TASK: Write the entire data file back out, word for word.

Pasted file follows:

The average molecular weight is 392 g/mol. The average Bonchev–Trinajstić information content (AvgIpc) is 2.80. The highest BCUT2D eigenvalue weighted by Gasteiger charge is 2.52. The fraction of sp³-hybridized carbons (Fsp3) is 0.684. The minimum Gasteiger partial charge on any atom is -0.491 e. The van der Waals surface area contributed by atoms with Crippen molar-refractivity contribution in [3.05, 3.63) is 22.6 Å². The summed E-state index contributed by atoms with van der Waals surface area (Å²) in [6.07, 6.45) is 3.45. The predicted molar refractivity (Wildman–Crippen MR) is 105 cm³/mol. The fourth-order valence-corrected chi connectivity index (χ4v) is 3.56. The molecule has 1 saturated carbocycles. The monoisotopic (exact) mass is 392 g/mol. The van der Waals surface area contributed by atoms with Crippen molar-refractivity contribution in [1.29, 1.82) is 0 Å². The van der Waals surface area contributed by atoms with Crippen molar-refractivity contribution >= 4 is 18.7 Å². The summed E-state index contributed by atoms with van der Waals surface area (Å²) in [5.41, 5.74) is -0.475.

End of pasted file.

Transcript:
The average molecular weight is 392 g/mol. The average Bonchev–Trinajstić information content (AvgIpc) is 2.80. The highest BCUT2D eigenvalue weighted by Gasteiger charge is 2.52. The fraction of sp³-hybridized carbons (Fsp3) is 0.684. The minimum Gasteiger partial charge on any atom is -0.491 e. The van der Waals surface area contributed by atoms with Crippen molar-refractivity contribution in [3.05, 3.63) is 22.6 Å². The summed E-state index contributed by atoms with van der Waals surface area (Å²) in [6.07, 6.45) is 3.45. The predicted molar refractivity (Wildman–Crippen MR) is 105 cm³/mol. The fourth-order valence-corrected chi connectivity index (χ4v) is 3.56. The molecule has 1 saturated carbocycles. The monoisotopic (exact) mass is 392 g/mol. The van der Waals surface area contributed by atoms with Crippen molar-refractivity contribution in [1.29, 1.82) is 0 Å². The van der Waals surface area contributed by atoms with Crippen molar-refractivity contribution >= 4 is 18.7 Å². The summed E-state index contributed by atoms with van der Waals surface area (Å²) in [5.41, 5.74) is -0.475.